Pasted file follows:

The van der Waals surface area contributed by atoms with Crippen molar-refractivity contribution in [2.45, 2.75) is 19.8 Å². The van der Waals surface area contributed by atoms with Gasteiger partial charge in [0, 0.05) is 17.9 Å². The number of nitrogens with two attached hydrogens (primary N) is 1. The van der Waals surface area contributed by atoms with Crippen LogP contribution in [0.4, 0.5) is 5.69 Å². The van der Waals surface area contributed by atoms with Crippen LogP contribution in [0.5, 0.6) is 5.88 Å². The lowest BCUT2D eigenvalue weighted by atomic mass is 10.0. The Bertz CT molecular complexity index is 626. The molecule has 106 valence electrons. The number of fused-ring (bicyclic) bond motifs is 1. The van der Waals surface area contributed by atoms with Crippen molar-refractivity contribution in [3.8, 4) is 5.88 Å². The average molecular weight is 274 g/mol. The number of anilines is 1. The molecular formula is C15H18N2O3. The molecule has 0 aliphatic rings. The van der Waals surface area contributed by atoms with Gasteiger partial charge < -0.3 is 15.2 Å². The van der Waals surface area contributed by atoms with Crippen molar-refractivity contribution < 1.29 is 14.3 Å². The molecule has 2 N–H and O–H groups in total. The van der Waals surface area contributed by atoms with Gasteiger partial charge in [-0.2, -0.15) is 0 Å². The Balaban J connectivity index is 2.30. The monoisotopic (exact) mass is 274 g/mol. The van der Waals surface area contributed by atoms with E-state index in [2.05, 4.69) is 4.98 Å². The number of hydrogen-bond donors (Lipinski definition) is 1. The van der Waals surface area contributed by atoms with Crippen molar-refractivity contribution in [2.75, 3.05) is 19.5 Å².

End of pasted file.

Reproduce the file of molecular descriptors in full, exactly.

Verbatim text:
The van der Waals surface area contributed by atoms with Crippen molar-refractivity contribution in [2.45, 2.75) is 19.8 Å². The van der Waals surface area contributed by atoms with Gasteiger partial charge in [0, 0.05) is 17.9 Å². The number of nitrogens with two attached hydrogens (primary N) is 1. The van der Waals surface area contributed by atoms with Crippen LogP contribution in [0.4, 0.5) is 5.69 Å². The van der Waals surface area contributed by atoms with Crippen LogP contribution in [0.5, 0.6) is 5.88 Å². The lowest BCUT2D eigenvalue weighted by atomic mass is 10.0. The Bertz CT molecular complexity index is 626. The molecule has 106 valence electrons. The number of fused-ring (bicyclic) bond motifs is 1. The van der Waals surface area contributed by atoms with Crippen molar-refractivity contribution in [3.8, 4) is 5.88 Å². The average molecular weight is 274 g/mol. The number of anilines is 1. The molecular formula is C15H18N2O3. The molecule has 0 aliphatic rings. The van der Waals surface area contributed by atoms with Gasteiger partial charge < -0.3 is 15.2 Å². The van der Waals surface area contributed by atoms with Crippen molar-refractivity contribution < 1.29 is 14.3 Å². The molecule has 2 N–H and O–H groups in total. The van der Waals surface area contributed by atoms with Gasteiger partial charge in [-0.2, -0.15) is 0 Å². The Balaban J connectivity index is 2.30. The monoisotopic (exact) mass is 274 g/mol. The van der Waals surface area contributed by atoms with E-state index in [2.05, 4.69) is 4.98 Å². The number of hydrogen-bond donors (Lipinski definition) is 1. The van der Waals surface area contributed by atoms with Crippen molar-refractivity contribution in [2.75, 3.05) is 19.5 Å².